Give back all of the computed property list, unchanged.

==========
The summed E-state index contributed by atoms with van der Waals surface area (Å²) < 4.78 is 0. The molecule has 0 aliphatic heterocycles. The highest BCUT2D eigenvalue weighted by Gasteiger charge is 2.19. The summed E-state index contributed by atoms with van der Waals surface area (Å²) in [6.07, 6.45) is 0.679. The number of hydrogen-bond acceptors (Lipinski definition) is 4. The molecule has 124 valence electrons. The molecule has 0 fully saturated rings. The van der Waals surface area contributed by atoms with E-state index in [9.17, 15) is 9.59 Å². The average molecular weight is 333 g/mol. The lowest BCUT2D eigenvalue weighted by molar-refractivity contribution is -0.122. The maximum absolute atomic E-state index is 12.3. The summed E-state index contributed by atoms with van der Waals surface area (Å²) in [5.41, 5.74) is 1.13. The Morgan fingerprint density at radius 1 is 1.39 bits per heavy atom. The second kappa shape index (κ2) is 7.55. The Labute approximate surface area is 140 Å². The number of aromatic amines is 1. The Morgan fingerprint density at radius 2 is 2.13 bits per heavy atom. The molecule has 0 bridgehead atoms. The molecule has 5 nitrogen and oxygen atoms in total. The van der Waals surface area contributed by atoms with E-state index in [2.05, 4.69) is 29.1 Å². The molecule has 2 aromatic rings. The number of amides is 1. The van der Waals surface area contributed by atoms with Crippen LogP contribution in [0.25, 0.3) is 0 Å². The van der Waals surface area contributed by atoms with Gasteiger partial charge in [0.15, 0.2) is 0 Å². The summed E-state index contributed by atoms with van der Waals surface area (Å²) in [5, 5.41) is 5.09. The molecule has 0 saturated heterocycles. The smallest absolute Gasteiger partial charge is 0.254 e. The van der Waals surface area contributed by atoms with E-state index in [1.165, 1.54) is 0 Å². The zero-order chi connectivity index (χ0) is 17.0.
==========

The summed E-state index contributed by atoms with van der Waals surface area (Å²) < 4.78 is 0. The molecule has 0 aliphatic heterocycles. The highest BCUT2D eigenvalue weighted by Gasteiger charge is 2.19. The summed E-state index contributed by atoms with van der Waals surface area (Å²) in [6.07, 6.45) is 0.679. The number of hydrogen-bond acceptors (Lipinski definition) is 4. The molecule has 124 valence electrons. The molecule has 0 fully saturated rings. The van der Waals surface area contributed by atoms with E-state index in [9.17, 15) is 9.59 Å². The average molecular weight is 333 g/mol. The lowest BCUT2D eigenvalue weighted by molar-refractivity contribution is -0.122. The maximum absolute atomic E-state index is 12.3. The summed E-state index contributed by atoms with van der Waals surface area (Å²) in [5.41, 5.74) is 1.13. The Morgan fingerprint density at radius 1 is 1.39 bits per heavy atom. The second kappa shape index (κ2) is 7.55. The Labute approximate surface area is 140 Å². The number of aromatic amines is 1. The Morgan fingerprint density at radius 2 is 2.13 bits per heavy atom. The molecule has 0 bridgehead atoms. The molecule has 5 nitrogen and oxygen atoms in total. The van der Waals surface area contributed by atoms with E-state index in [2.05, 4.69) is 29.1 Å². The molecule has 2 aromatic rings. The number of amides is 1. The van der Waals surface area contributed by atoms with Crippen LogP contribution in [0.25, 0.3) is 0 Å². The van der Waals surface area contributed by atoms with Gasteiger partial charge in [0.15, 0.2) is 0 Å². The summed E-state index contributed by atoms with van der Waals surface area (Å²) in [5, 5.41) is 5.09. The molecule has 0 saturated heterocycles. The smallest absolute Gasteiger partial charge is 0.254 e. The van der Waals surface area contributed by atoms with E-state index in [1.165, 1.54) is 0 Å². The zero-order chi connectivity index (χ0) is 17.0.